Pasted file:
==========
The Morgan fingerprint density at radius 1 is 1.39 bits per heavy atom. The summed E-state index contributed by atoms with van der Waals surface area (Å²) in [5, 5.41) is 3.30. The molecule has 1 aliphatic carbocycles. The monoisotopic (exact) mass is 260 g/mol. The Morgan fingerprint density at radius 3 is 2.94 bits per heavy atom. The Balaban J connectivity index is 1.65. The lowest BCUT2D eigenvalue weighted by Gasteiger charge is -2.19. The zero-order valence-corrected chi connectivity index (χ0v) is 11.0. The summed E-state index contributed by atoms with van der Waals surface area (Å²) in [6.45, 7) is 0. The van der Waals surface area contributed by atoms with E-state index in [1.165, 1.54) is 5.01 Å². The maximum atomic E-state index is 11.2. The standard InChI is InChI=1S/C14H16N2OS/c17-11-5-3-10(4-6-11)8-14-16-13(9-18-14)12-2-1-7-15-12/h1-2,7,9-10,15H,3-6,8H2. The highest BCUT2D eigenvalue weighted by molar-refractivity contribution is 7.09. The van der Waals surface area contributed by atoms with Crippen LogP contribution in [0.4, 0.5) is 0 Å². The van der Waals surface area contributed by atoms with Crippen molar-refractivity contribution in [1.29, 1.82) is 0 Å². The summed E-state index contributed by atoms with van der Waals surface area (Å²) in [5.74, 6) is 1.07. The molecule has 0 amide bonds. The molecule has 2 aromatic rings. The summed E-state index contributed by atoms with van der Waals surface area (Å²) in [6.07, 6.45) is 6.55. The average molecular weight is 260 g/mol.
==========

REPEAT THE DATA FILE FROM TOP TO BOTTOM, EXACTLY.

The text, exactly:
The Morgan fingerprint density at radius 1 is 1.39 bits per heavy atom. The summed E-state index contributed by atoms with van der Waals surface area (Å²) in [5, 5.41) is 3.30. The molecule has 1 aliphatic carbocycles. The monoisotopic (exact) mass is 260 g/mol. The Morgan fingerprint density at radius 3 is 2.94 bits per heavy atom. The Balaban J connectivity index is 1.65. The lowest BCUT2D eigenvalue weighted by Gasteiger charge is -2.19. The zero-order valence-corrected chi connectivity index (χ0v) is 11.0. The summed E-state index contributed by atoms with van der Waals surface area (Å²) in [6.45, 7) is 0. The van der Waals surface area contributed by atoms with E-state index in [1.165, 1.54) is 5.01 Å². The maximum atomic E-state index is 11.2. The standard InChI is InChI=1S/C14H16N2OS/c17-11-5-3-10(4-6-11)8-14-16-13(9-18-14)12-2-1-7-15-12/h1-2,7,9-10,15H,3-6,8H2. The highest BCUT2D eigenvalue weighted by molar-refractivity contribution is 7.09. The van der Waals surface area contributed by atoms with Crippen LogP contribution in [0.4, 0.5) is 0 Å². The van der Waals surface area contributed by atoms with Crippen molar-refractivity contribution in [1.29, 1.82) is 0 Å². The summed E-state index contributed by atoms with van der Waals surface area (Å²) in [5.74, 6) is 1.07. The molecule has 0 amide bonds. The molecule has 2 aromatic rings. The summed E-state index contributed by atoms with van der Waals surface area (Å²) in [6.07, 6.45) is 6.55. The average molecular weight is 260 g/mol.